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Grace Luhman was a kindergarten teacher who, decades after retirement, vividly recalls using clay and paints to kindle the talents of her students. But Luhman, a senior citizen, admits as fond as she is of visual art, she “never had an art class in my life.”

“But as a kid, I loved it,” she said, a grin spreading across her face as she sat at a breakfast table May 8 inside Evergreen Retirement Community of Oshkosh, a senior-living community that has earned a national reputation for its innovative enrichment programs.

“Growing up in a small town in the 1930s, you didn’t have art classes,” Luhman said.

No time like the present. And no better partner than the visual arts and art education students just across the river from Evergreen attending the University of Wisconsin Oshkosh.

In a unique collaboration, eight art education majors from UW Oshkosh – students of Professor Wendy Strauch-Nelson and Assistant Professor Michael Beitz – led Evergreen residents in an immersive art workshop during the spring 2012 semester. The University’s Business Success Center, a unique consulting firm charged with pairing UW Oshkosh student and faculty expertise with the strategic needs of local, regional and state businesses and organizations, helped make the match.

With UW Oshkosh students as teachers, the residents dabbled in “clay postcards.” They experimented with fused glass. Some Evergreen men, for whom art may have been downplayed as a frivolity a few generations ago, enthusiastically constructed “dashboard confessionals,” or richly illustrated and designed memory books.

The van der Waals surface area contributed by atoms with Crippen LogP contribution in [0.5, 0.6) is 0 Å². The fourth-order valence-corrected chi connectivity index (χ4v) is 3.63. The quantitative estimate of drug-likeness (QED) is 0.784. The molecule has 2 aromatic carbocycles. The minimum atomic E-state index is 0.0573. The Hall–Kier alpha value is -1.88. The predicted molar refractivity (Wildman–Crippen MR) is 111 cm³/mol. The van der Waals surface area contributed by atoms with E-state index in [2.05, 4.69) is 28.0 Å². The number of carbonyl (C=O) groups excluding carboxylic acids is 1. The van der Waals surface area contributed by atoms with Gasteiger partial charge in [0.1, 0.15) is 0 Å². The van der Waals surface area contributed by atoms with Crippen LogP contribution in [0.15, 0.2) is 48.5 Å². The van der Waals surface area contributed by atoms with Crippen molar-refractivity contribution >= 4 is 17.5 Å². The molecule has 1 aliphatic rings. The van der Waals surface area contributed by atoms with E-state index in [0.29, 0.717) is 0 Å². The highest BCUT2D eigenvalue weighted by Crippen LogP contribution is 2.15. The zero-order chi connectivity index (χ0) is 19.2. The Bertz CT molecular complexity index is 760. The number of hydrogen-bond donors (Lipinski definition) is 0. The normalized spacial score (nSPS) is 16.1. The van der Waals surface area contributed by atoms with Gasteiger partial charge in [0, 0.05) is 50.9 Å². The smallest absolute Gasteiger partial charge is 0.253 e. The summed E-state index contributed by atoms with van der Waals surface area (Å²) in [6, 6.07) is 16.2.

The workshop serves as just one more example of the way UW Oshkosh students and faculty are more deeply embedding their expertise into the fabric of the greater Oshkosh community, region and state.

For art education students, the Evergreen collaboration was a tremendous professional portfolio experience and outreach opportunity.

For their dozen or so Evergreen pupils, the program provided an opportunity to awaken memories, stories and hidden or unlocked talents.

Teachers and students came together for a final spotlight on their art at the May 8 breakfast at Evergreen. The proud show-and-tell that followed the unveiling of kiln-fired pottery pieces and the elaborate glassworks was telltale.

“We’re really anxious to see our work,” said Sandy Challoner, an Evergreen resident who eagerly awaited the chance to see her finished clay postcards and colorful fused glass pieces.

Evergreen President and CEO Ken Arneson said his organization has jumped at any chance to collaborate with its UW Oshkosh neighbor, now the third-largest institution in the UW System with 13,500 students.

Arneson cited Evergreen’s partnership with UW Oshkosh’s “Enrich” program, its welcoming of UW Oshkosh-connected Living in Retirement group forums, its role as a community-based clinical site for nursing students and the leadership roles University staff and faculty have served on its board of directors. Additionally, for years, UW Oshkosh retired staff and faculty have opted to make Evergreen a home, he said.

“If you look at where the richest part of our culture lies, it’s with our elders,” Arneson said, applauding the art education collaboration.

The UW Oshkosh art-student collaboration was also evidence that those elders have plenty to offer younger generations, too.

“It was really a good learning opportunity,” said Tina Johnson, an art education major from Sun Prairie. “I’d never taught a workshop before this.”

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